Just how far they moved became evident with the Spanish-American War in 
1898: an imperial war with a decisive victory that resulted not in a 
third American revolution but rather in an alteration of 
long-established patterns of conquest and incorporation. Previous 
imperial adventures had opened vast, thinly populated regions to 
Anglo-American colonization in the certainty that the territories carved 
from them would be populated by white settlers who would eventually lead 
them into the Union as states. Victory in 1898, however, yielded 
conquests comparatively poorer in land than in population; and those 
millions of conquered Cubans and Filipinos were not only overwhelmingly 
nonwhite but Catholic, or even Muslim, in religion. When Filipino 
insurgents, resisting American liberation between 1899 and 1902, killed 
or wounded more than 4,000 U.S. soldiers and demonstrated what the true 
costs of an overseas empire could be, American leaders embraced an 
alternative imperial policy -- interventionism -- that allowed them to 
exercise power beyond the borders of the United States but that did not 
require yet another revolutionary reconstruction of American political 
culture.

Elements of continuity nonetheless remained strong as the Age of Empires 
and Revolutions gave way to the Age of Intervention, which has lasted 
into the present. Americans continued to fight wars according to the 
just-war ideology first worked out in the War of 1812 -- the notion that 
to be justified wars must either protect or expand the sphere of liberty 
-- and that they have applied, in one form or another, ever since. As an 
imperial republic, the United States remained dedicated to using force 
not only to impose stability on disorderly peripheral regions but to 
create the conditions for liberty as Americans understood them -- free 
markets, the protection of property rights, and the rule of law -- in 
temporary protectorates.

World War I, however, laid bare the terrible costs of modern war. Most 
Americans found them bearable for the comparatively short time needed to 
subdue the German imperialists in Europe, but had no interest in 
perpetuating them as an open-ended commitment to liberating Asians or 
South Americans or Russians from their various oppressive regimes. 
Moreover, the emergence of the Soviet Union as the revolutionary and 
imperial successor to czarist Russia put the United States on the 
ideological defensive for the first time in its history. A republic that 
had regarded itself as the very embodiment of liberal revolutionary 
principles in the 19th century became a leading proponent of the status 
quo. In the 1920s and 1930s, Americans turned to celebrating their 
history as a series of sacrifices made by Americans in the defense of 
liberty, an essentially conservative reading of their past that 
nonetheless left them prepared, when confronted with the crisis of Pearl 
Harbor, to revive the commitment of the United States to the military 
liberation of peoples beyond the seas.

World War II, construed as a struggle against various tyrannies -- 
German Nazism and Italian fascism in Europe, Japanese militarism in the 
Pacific and Far East -- catapulted the United States to a position of 
global leadership from which, this time, it did not retreat. American 
opposition to communist regimes in China, the Soviet Union, and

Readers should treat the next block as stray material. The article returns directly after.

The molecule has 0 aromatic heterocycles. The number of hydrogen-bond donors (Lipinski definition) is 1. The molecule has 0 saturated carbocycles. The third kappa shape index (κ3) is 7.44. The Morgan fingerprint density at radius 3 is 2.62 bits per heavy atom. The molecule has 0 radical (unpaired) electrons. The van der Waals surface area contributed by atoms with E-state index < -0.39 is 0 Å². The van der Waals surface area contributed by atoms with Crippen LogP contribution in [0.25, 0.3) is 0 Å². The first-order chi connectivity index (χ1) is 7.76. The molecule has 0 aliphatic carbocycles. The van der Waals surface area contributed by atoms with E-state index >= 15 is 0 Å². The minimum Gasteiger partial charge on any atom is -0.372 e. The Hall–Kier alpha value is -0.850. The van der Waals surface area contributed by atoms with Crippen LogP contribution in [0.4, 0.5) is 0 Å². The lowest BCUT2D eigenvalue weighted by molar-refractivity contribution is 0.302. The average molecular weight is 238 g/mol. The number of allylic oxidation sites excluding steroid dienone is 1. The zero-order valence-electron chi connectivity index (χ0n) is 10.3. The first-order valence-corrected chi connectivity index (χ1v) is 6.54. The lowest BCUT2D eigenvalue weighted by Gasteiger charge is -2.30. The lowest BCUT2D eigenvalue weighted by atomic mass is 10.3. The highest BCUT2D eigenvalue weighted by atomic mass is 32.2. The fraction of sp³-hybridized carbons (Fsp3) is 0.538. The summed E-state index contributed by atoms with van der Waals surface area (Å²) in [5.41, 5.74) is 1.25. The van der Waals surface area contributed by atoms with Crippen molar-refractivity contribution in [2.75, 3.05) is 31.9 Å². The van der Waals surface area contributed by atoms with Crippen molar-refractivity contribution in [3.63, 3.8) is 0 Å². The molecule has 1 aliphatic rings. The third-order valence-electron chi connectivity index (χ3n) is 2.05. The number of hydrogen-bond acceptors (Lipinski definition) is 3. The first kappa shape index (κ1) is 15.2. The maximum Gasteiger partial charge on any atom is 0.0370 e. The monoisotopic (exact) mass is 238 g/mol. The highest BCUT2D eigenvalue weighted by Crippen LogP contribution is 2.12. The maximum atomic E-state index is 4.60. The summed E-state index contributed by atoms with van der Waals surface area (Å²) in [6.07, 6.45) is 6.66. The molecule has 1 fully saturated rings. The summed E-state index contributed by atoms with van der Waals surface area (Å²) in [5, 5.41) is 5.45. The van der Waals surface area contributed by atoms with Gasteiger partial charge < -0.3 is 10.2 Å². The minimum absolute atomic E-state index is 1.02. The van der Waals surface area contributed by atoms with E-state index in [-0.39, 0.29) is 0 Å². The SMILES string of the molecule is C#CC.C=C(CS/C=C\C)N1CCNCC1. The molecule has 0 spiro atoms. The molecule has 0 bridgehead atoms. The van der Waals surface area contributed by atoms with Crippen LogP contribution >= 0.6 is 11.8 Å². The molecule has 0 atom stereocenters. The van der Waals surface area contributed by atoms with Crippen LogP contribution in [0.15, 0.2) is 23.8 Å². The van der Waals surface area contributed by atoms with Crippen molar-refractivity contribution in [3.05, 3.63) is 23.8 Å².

elsewhere during nearly a half-century of cold war was, in that sense, a 
continuation of the defense of freedom conducted with such striking 
success in 1941-45. The limits of that commitment, made evident in 
Vietnam between 1968 and 1973, in effect confirmed the terms on which 
Americans were still willing to support foreign interventions; for it 
was only the palpable disconnection between the public justification of 
that war (the defense of freedom in South Vietnam) and its prosecution 
that finally convinced a majority of the American people that the war 
was no longer worth the sacrifice of lives and treasure.

In sum, then, our version of American history emphasizes contingency, 
proposes an unfamiliar set of turning points and phases of development, 
suggests that war and imperialism have powerfully influenced American 
development from the 17th century through the present day, and recasts 
familiar triumphs as tragedies. It identifies imperialism and 
republicanism as inseparable twin influences in the creation and growth 
of political culture in the United States. It denies that chauvinist 
demands for imperial wars in 1812, 1846, and 1898 were somehow 
exceptions to an otherwise pacific history in which Americans make war 
only when they have been driven to it by the need to preserve their 
threatened liberties. It implies that the great American military 
interventions of the 20th and early 21st centuries have been as much 
efforts to establish and preserve hemispheric -- and ultimately, global 
-- hegemony as they were efforts to defend ideals of freedom against the 
designs of would-be tyrants. Finally, it argues that the defining 
moments of American political culture and nationhood, the Revolution and 
the Civil War, can be understood as the unintended consequences of 
vaunting imperial ambitions.

Wars -- not only as fought but also as contemplated, criticized, 
defended, and remembered -- have furnished crucial occasions for 
Americans to debate who they are and to express what they hope their 
nation represents. The quest for liberty and the pursuit of power 
together have created an American historical dialectic catalyzed and 
made dynamic by war. The tale we may too easily assume we know, with a 
significance we may too readily believe we understand, is a chronicle 
that begins in war, and ends -- with us.

Fred Anderson is a professor of history at the University of Colorado at 
Boulder, and Andrew Cayton is a professor of history at Miami University 
of Ohio. This essay is adapted from their book The Dominion of War: 
Empire and Liberty in North America, 1500-2000, to be published next 
month by Viking. Copyright © 2005 by Fred Anderson and Andrew Cayton.